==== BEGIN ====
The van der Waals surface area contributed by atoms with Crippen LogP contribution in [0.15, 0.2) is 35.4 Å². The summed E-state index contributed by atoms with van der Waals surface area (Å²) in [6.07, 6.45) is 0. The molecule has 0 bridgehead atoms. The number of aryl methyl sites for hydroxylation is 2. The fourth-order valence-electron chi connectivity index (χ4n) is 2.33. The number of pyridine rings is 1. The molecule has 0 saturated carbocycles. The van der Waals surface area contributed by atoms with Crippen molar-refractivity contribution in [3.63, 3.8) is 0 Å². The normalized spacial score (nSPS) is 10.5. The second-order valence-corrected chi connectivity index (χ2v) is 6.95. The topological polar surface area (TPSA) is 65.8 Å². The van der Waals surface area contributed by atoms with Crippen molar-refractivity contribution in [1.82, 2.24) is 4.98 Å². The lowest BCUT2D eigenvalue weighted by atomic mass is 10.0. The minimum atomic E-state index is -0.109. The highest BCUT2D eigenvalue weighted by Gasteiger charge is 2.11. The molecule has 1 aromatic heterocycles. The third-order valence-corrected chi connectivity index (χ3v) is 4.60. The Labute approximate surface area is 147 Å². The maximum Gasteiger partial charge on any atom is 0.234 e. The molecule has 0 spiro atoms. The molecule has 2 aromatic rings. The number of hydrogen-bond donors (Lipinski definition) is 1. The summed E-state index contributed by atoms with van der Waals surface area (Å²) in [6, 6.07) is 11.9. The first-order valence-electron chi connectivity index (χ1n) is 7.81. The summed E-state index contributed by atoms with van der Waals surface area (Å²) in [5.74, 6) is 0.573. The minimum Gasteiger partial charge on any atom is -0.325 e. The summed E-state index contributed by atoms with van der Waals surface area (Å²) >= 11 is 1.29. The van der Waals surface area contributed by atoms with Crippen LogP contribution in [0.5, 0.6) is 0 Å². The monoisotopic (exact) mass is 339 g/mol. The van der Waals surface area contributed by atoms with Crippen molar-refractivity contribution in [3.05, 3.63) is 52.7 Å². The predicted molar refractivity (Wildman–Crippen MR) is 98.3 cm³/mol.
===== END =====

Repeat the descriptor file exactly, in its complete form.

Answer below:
The van der Waals surface area contributed by atoms with Crippen LogP contribution in [0.15, 0.2) is 35.4 Å². The summed E-state index contributed by atoms with van der Waals surface area (Å²) in [6.07, 6.45) is 0. The molecule has 0 bridgehead atoms. The number of aryl methyl sites for hydroxylation is 2. The fourth-order valence-electron chi connectivity index (χ4n) is 2.33. The number of pyridine rings is 1. The molecule has 0 saturated carbocycles. The van der Waals surface area contributed by atoms with Crippen molar-refractivity contribution in [3.63, 3.8) is 0 Å². The normalized spacial score (nSPS) is 10.5. The second-order valence-corrected chi connectivity index (χ2v) is 6.95. The topological polar surface area (TPSA) is 65.8 Å². The van der Waals surface area contributed by atoms with Crippen molar-refractivity contribution in [1.82, 2.24) is 4.98 Å². The lowest BCUT2D eigenvalue weighted by atomic mass is 10.0. The minimum atomic E-state index is -0.109. The highest BCUT2D eigenvalue weighted by Gasteiger charge is 2.11. The molecule has 1 aromatic heterocycles. The third-order valence-corrected chi connectivity index (χ3v) is 4.60. The Labute approximate surface area is 147 Å². The maximum Gasteiger partial charge on any atom is 0.234 e. The molecule has 0 spiro atoms. The molecule has 2 aromatic rings. The number of hydrogen-bond donors (Lipinski definition) is 1. The summed E-state index contributed by atoms with van der Waals surface area (Å²) in [6, 6.07) is 11.9. The first-order valence-electron chi connectivity index (χ1n) is 7.81. The summed E-state index contributed by atoms with van der Waals surface area (Å²) in [5.74, 6) is 0.573. The minimum Gasteiger partial charge on any atom is -0.325 e. The summed E-state index contributed by atoms with van der Waals surface area (Å²) >= 11 is 1.29. The van der Waals surface area contributed by atoms with Crippen LogP contribution in [0.5, 0.6) is 0 Å². The monoisotopic (exact) mass is 339 g/mol. The van der Waals surface area contributed by atoms with Crippen molar-refractivity contribution in [3.05, 3.63) is 52.7 Å². The predicted molar refractivity (Wildman–Crippen MR) is 98.3 cm³/mol.